Commit 868ae1e4 authored by Giuseppe Castagna's avatar Giuseppe Castagna
Browse files

started removing type schemes

parent df8d886d
......@@ -9,28 +9,37 @@ types for the same well-typed expression and $(ii)$~how to compute the
auxiliary deduction system for paths.
Multiple types have two distinct origins each requiring a distinct
technical solution. The first origin is the rule \Rule{Abs-} by which
it is possible to deduce for every well-typed lambda abstraction
infinitely many types, that is the annotation of the function
intersected with as many negations of arrow types as it is possible
without making the type empty. To handle this multiplicity we use and
adapt the technique of \emph{type schemes} defined
by~\citet{Frisch2008}. Type schemes---whose definition we recall in Section~\ref{sec:type-schemes}---are canonical representations of
the infinite sets of types of $\lambda$-abstractions. The second origin is due
to the presence of structural rules\footnote{\label{fo:rules}In logic, logical rules
refer to a particular connective (here, a type constructor, that is,
either $\to$, or $\times$, or $b$), while identity rules (e.g.,
axioms and cuts) and structural rules (e.g., weakening and
contraction) do not.} such as \Rule{Subs} and \Rule{Inter}. We
handle this presence in the classic way: we define an algorithmic system that
tracks the miminum type---actually, the minimum \emph{type scheme}---of an
expression; this system is obtained from the original system by removing
the two structural rules and by distributing suitable checks of the subtyping
relation in the remaining rules. To do that in the presence of
set-theoretic types we need to define some operators on types, which are given
in Section~\ref{sec:typeops}.
technical solution. The first origin is the presence of structural
rules\footnote{\label{fo:rules}In logic, logical rules refer to a
particular connective (here, a type constructor, that is, either
$\to$, or $\times$, or $b$), while identity rules (e.g., axioms and
cuts) and structural rules (e.g., weakening and contraction) do
not.} such as \Rule{Subs} and \Rule{Inter}. We handle this presence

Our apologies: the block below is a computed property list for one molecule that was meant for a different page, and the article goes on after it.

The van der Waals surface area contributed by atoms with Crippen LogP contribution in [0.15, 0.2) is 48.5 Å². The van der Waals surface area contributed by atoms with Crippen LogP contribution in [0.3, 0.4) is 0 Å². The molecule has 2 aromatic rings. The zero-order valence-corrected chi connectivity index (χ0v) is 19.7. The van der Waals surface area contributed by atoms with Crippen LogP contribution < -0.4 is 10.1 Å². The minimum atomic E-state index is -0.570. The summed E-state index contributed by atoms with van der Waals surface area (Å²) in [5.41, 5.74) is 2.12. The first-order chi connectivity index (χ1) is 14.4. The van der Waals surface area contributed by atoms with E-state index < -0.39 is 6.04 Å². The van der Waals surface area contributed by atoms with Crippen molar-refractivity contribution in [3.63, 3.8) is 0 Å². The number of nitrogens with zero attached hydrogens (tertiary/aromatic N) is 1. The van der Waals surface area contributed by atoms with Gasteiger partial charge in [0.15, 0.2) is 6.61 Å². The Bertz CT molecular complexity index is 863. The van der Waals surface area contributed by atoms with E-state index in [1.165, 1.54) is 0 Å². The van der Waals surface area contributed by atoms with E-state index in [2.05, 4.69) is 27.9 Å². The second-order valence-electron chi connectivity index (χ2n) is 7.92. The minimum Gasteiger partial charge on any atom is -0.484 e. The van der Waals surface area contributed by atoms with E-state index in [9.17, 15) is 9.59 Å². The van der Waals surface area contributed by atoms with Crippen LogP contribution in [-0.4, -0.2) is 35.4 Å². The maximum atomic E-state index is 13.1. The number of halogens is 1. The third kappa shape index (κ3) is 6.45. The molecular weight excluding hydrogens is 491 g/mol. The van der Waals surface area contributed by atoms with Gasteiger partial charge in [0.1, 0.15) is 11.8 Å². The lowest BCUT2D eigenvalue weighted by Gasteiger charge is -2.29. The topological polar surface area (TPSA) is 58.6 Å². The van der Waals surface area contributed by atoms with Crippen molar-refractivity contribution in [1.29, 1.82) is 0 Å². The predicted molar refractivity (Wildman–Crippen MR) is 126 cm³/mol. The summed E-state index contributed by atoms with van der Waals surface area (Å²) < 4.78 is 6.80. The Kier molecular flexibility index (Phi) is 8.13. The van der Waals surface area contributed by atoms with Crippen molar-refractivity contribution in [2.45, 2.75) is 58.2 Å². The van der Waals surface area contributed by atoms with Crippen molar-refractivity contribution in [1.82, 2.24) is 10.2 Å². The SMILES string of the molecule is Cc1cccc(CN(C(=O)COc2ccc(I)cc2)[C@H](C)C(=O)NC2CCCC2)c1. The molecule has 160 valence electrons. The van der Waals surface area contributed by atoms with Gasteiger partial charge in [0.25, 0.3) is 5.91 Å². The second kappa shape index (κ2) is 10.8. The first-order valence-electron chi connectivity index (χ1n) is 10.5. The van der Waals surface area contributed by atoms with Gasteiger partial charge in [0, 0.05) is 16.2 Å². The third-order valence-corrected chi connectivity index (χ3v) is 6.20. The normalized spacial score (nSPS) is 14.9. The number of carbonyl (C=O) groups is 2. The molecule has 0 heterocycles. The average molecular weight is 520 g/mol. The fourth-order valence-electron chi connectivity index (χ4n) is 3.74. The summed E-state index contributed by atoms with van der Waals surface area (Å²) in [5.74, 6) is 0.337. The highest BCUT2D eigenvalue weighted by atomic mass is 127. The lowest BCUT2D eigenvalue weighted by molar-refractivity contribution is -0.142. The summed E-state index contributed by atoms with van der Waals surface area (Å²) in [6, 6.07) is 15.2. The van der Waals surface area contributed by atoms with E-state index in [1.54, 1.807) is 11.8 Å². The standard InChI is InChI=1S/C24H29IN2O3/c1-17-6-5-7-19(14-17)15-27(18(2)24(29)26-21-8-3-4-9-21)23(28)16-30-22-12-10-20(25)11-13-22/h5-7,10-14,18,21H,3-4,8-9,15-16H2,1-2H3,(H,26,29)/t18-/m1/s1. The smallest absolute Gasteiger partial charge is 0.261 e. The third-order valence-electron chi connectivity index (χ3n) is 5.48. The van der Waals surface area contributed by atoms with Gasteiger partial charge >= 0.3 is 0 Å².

in the classic way: we define an algorithmic system that tracks the
miminum type of an expression; this system is obtained from the
original system by removing the two structural rules and by
distributing suitable checks of the subtyping relation in the
remaining rules. To do that in the presence of set-theoretic types we
need to define some operators on types, which are given in
Section~\ref{sec:typeops}. The second origin is the rule \Rule{Abs-}
by which it is possible to deduce for every well-typed lambda
abstraction infinitely many types, that is the annotation of the
function intersected with as many negations of arrow types as
possible without making the type empty. We do not handle this
multiplicity directly in the algorithmic system but only in the proof
its soundness by using and adapting the technique of \emph{type
schemes} defined by~\citet{Frisch2008}. Type schemes are canonical
representations of the infinite sets of types of
$\lambda$-abstractions which can be used to define an algorithmic
system that can be easily proved to be sound. The simpler algorithm
that we propose in this section implies the one with type schemes (cf
Theorem~\ref{????}) and it is thus sound, too. The algorithm of this
section is not only simpler but, as we discuss in Section~\ref{???},
is also the one that should be used in practice. This is why we preferred to
present it here and relegate the presentation of type schemes to
Appendix~\ref{???}.
For what concerns the use of the auxiliary derivation for the $ $
For what concerns the use of the auxiliary derivation for the $\Gamma \evdash e t \Gamma' $ and $\pvdash \Gamma e t \varpi:t'$
judgments, we present in Section~\ref{sec:typenv} an algorithm that is sound and satisfies a limited form of
completeness. All these notions are then used in the algorithmic typing
system given in Section~\ref{sec:algorules}.
......
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